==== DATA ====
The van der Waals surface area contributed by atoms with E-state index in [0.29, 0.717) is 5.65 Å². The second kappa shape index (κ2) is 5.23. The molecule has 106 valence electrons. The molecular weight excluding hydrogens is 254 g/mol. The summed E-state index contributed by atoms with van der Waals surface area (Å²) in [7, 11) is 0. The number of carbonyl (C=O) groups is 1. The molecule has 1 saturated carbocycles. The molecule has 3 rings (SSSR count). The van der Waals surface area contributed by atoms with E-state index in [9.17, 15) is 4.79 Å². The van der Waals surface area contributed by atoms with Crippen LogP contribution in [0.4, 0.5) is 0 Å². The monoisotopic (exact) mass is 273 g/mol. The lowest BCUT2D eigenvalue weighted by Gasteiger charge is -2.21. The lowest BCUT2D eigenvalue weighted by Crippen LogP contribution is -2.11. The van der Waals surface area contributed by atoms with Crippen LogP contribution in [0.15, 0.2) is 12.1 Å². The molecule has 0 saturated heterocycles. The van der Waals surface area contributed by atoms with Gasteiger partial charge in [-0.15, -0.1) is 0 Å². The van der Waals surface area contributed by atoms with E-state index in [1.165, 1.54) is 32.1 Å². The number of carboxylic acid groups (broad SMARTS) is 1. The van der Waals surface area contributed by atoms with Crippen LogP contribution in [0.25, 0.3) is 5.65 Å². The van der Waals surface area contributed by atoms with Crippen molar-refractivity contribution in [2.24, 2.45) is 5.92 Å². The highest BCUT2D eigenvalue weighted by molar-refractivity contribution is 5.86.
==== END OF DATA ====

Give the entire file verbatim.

The van der Waals surface area contributed by atoms with E-state index in [0.29, 0.717) is 5.65 Å². The second kappa shape index (κ2) is 5.23. The molecule has 106 valence electrons. The molecular weight excluding hydrogens is 254 g/mol. The summed E-state index contributed by atoms with van der Waals surface area (Å²) in [7, 11) is 0. The number of carbonyl (C=O) groups is 1. The molecule has 1 saturated carbocycles. The molecule has 3 rings (SSSR count). The van der Waals surface area contributed by atoms with E-state index in [9.17, 15) is 4.79 Å². The van der Waals surface area contributed by atoms with Crippen LogP contribution in [0.4, 0.5) is 0 Å². The monoisotopic (exact) mass is 273 g/mol. The lowest BCUT2D eigenvalue weighted by Gasteiger charge is -2.21. The lowest BCUT2D eigenvalue weighted by Crippen LogP contribution is -2.11. The van der Waals surface area contributed by atoms with Crippen LogP contribution in [0.15, 0.2) is 12.1 Å². The molecule has 0 saturated heterocycles. The van der Waals surface area contributed by atoms with Gasteiger partial charge in [-0.15, -0.1) is 0 Å². The van der Waals surface area contributed by atoms with E-state index in [1.165, 1.54) is 32.1 Å². The number of carboxylic acid groups (broad SMARTS) is 1. The van der Waals surface area contributed by atoms with Crippen LogP contribution in [0.25, 0.3) is 5.65 Å². The van der Waals surface area contributed by atoms with Crippen molar-refractivity contribution in [2.24, 2.45) is 5.92 Å². The highest BCUT2D eigenvalue weighted by molar-refractivity contribution is 5.86.